Lynne Featherstone

MP for Hornsey and Wood Green

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Lynne's Parliament and Haringey Diary, established 2003

YouTube poll: cast your vote

I thought I’d follow up my previous blog posting about the call from some teachers for YouTube to be closed with an online poll!

The wording is from the motion that was passed at the recent teaching union conference, though any wording doesn’t quite capture the nuances of all possible views – so please do also use the comments if you want to add a “but…” to your yes/no vote.

(If the voting buttons don’t appear it means you – or someone else using your computer! – has already voted).

Sun 12 August 2007
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Comments

  1. HE Elsom says:

    Is this the place for comments on the “close YouTube” poll?

    It’s alarming that teachers can make such a basic error of logic: it’s not YouTube that encourages bullying, it’s the obnoxious people who put bullying content on it. You might as well close down the telephone system because of obscene phone calls.

    My personal feeling is that bullying is usually a symptom of the abuse of power, or sometimes just incompetence or stupidity, higher up the system. (I’ve certainly seen this in corporate settings.) You don’t create individual confidence and mutual respect by ordering people about. Good teachers throughout the system can do it automatically as part of what they do. How you get good teachers in the first place, and how you support them, is the real question.

  2. Chris Fox says:

    By the same logic, shouldn’t we close the schools too? I remember that when I was at school, nearly all of the bullying happened there…

    This is the most ridiculous example I have ever seen of using the internet as an easy scapegoat instead of tackling real social problems. If your fellow MPs don’t realise this then they clearly have no comprehension of how the internet works and shouldn’t be engaging with the issue either way until they do.

    I’m glad that you seem to be as opposed to this daft notion as your blog suggests.

  3. David Gerard says:

    Leaving aside the ridiculously loaded wording of the question … they appear to be concentrating on stopping people showing there is a problem, and not acting against the problem itself.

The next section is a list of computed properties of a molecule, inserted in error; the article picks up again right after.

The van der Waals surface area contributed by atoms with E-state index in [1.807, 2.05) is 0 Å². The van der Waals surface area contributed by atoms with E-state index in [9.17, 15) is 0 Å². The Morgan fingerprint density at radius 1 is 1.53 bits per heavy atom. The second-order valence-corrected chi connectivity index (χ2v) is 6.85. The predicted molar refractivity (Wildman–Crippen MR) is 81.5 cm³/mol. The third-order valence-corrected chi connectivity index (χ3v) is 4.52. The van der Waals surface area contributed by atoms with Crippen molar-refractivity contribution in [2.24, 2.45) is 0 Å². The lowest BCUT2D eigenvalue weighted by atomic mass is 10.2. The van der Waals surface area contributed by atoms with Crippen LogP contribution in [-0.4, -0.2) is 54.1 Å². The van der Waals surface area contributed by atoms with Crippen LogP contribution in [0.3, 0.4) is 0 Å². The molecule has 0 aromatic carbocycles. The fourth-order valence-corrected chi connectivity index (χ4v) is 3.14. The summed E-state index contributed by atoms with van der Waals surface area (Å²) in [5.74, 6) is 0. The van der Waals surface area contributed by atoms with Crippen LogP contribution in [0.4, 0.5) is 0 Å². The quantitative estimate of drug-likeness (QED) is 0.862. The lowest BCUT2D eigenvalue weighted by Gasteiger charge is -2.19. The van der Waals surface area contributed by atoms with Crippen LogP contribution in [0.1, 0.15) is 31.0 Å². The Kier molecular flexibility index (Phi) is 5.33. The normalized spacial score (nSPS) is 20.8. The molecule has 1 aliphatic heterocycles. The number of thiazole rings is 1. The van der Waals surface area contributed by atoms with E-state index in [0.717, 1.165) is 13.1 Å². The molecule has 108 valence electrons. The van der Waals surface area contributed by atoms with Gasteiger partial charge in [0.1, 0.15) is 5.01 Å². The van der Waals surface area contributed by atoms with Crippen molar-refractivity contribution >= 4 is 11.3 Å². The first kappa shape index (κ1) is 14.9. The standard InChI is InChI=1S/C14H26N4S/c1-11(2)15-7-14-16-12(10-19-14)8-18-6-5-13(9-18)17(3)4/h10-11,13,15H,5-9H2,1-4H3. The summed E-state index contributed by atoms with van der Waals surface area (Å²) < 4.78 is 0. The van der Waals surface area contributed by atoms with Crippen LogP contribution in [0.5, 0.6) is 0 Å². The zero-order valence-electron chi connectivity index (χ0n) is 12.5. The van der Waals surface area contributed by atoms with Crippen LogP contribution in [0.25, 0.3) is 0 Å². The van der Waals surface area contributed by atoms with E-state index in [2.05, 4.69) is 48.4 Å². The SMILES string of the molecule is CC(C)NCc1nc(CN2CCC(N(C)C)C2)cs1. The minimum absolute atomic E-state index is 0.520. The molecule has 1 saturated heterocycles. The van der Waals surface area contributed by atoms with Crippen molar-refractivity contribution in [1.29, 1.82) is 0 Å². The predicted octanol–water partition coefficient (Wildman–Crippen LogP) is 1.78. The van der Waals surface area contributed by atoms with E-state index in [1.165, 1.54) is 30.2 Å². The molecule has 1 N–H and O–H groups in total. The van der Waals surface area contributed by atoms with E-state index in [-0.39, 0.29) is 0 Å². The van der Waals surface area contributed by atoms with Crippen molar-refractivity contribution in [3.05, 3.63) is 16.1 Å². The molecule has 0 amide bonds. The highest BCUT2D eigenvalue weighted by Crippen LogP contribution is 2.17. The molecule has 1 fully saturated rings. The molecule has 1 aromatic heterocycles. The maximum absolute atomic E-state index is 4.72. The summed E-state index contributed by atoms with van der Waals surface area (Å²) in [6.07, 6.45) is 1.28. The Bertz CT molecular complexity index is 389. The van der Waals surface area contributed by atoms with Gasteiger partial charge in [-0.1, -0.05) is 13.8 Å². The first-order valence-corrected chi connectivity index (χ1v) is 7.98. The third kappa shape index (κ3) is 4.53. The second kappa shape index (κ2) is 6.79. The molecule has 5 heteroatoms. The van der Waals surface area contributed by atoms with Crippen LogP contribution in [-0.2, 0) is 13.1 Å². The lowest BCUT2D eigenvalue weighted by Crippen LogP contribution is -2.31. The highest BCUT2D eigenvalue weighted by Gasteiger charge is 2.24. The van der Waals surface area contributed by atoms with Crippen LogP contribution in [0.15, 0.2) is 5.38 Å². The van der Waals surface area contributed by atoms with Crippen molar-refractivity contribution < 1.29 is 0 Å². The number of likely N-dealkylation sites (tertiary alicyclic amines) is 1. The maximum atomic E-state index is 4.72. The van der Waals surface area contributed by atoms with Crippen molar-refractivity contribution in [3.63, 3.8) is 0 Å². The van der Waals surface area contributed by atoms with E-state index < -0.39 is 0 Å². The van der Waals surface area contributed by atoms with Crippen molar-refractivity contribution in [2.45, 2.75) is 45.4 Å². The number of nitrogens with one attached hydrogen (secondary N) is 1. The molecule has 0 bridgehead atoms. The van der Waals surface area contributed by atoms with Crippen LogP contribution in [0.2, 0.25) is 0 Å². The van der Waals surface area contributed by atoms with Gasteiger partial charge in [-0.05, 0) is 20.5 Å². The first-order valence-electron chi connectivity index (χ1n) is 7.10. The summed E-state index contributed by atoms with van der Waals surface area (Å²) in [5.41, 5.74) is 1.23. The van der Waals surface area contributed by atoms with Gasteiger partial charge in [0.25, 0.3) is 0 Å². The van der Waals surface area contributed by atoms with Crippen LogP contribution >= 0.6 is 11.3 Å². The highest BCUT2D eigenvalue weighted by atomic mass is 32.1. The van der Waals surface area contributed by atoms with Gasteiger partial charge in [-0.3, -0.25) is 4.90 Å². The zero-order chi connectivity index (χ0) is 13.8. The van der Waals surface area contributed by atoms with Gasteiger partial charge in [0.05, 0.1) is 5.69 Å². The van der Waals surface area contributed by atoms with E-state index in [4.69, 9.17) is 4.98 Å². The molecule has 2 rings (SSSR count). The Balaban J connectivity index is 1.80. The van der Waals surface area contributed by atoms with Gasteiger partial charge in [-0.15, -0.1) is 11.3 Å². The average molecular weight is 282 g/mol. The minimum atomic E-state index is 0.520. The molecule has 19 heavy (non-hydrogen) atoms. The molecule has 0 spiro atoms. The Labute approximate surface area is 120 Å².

If they really don’t want video of such activities to exist, the first thing to target would surely be the activities themselves. Did they have any pat action plan for that?

  4. Alison says:

    Naturally and wholeheartedly I too “deplore the very real problem of cyber bullying in schools” but it is cart and horse’ness of the very worst order to think that closing any online site or service would make any difference whatsoever, just as making spray cans or felt tip markers illegal wouldn’t stop graffiti.

    We can’t turn back time, but we can clearly improve education – of the teachers as much as the students.

  5. Anonymous says:

    I agree that cyber bullying is a very real problem, but it should be solved without limiting the freedom of speech of those, who haven’t abused it. Otherwise it is comparable to the measures of government to limit the human rights in order to fight against terrorism.

    Besides, if youtube would be closed, also the nice lib dem tv from the right side of Lynne’s blog would disappear. ;-)

  6. Ian Eiloart says:

    Well, hold on, what are we voting for? Closure of YouTube, or closure of sites that encourage Cyber Bullying?

    Actually, the latter is also a dumb proposal, since any social network (online or otherwise) can be used for bullying.

  7. Anonymous says:

    Youtube is simply a channel to mediate communictation through. It won’t solve a thing to close it, but it will hurt thousands of people who use youtube for sharing songs, art and movies with other people, withe the same interests. Closing Youtube is by far the most retarded solution possible, and won’t solve the problem. Like another comment said, its like closing down the telephone net to stop obscene calls. Just lame.

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